From Green Right Now Reports
But a coalition composed of hundreds of health and environmental groups, known as Safer Chemicals, Healthy Families, has stepped forward to help get the toxics out of everything from your shampoo to your couch cushions. Its campaign, launched today, attempts a big end run around the lack of chemical regulation in the U.S..
The new program enlists major retailers to help purge toxic chemicals from the consumer products they sell; and asks consumers to play along, nudging and cheering the retailers into action.
Walmart, Kroger, Safeway, Home Depot and Best Buy are participating in the “Mind the Store” program, by promising to identify hazardous chemicals in the products on their shelves and develop plans to remove chemicals of concern.
The chemicals targeted include formaldehyde, ethyl and methyl paraben, Bisphenol A, vinyl chloride, styrene, a variety of phthalates, solvents, preservatives and metals that the group has identified as among the most hazardous. These hazardous substances turn up in household items, furniture, cosmetics and body products because the U.S. provides little oversight of toxic ingredients in the realm of non-food household goods.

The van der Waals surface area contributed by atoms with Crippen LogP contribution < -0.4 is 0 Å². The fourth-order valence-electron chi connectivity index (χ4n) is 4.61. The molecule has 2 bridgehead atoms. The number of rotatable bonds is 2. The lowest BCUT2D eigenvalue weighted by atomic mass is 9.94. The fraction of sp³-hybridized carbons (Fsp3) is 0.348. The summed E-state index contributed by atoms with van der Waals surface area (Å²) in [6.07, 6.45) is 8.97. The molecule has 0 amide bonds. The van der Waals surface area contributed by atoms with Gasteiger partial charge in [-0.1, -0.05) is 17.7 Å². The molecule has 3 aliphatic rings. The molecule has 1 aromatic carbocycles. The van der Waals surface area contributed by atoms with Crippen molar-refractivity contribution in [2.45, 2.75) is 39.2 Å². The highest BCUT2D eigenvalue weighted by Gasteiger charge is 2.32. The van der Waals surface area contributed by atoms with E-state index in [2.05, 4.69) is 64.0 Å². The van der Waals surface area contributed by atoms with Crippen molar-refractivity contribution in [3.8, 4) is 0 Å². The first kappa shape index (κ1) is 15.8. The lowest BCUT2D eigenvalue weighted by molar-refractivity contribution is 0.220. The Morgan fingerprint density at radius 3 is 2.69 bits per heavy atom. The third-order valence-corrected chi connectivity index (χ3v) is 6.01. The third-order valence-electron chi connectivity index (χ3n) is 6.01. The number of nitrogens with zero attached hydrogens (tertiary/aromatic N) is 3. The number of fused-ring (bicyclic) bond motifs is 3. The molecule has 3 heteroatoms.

Unlike pesticides and pharmaceuticals, there’s no regulatory system for thoroughly checking out all these chemicals before they are added to common products, the coalition noted in an announcement of the program.
"The federal government isn't ‘Minding the Store' when it comes to chemicals so retailers have to. They can protect their customers and move the marketplace toward safer products at the same time." said Andy Igrejas, Director of the coalition Safer Chemicals, Healthy Families.
The coalition has created a list, “The Hazardous 100+ (pdf),” that is intended as the guidepost for the participating retailers.
Many of these chemicals have been implicated in cancer, infertility, respiratory ailments, cognitive impairments and even diabetes. Several are considered endocrine disruptors that can impair child and fetal development.
Mind the Store aims to take the issue directly to the public, because efforts to pass legislation to control the proliferation of chemicals has so far been blocked by the chemistry lobby, Igrejas said.
"We're confident that consumers can enlist their favorite retailers in confronting this problem," said Igrejas. "The links between many common chemicals and the chronic diseases that burden so millions of families give this issue a great moral urgency that motivates people from all walks of life."
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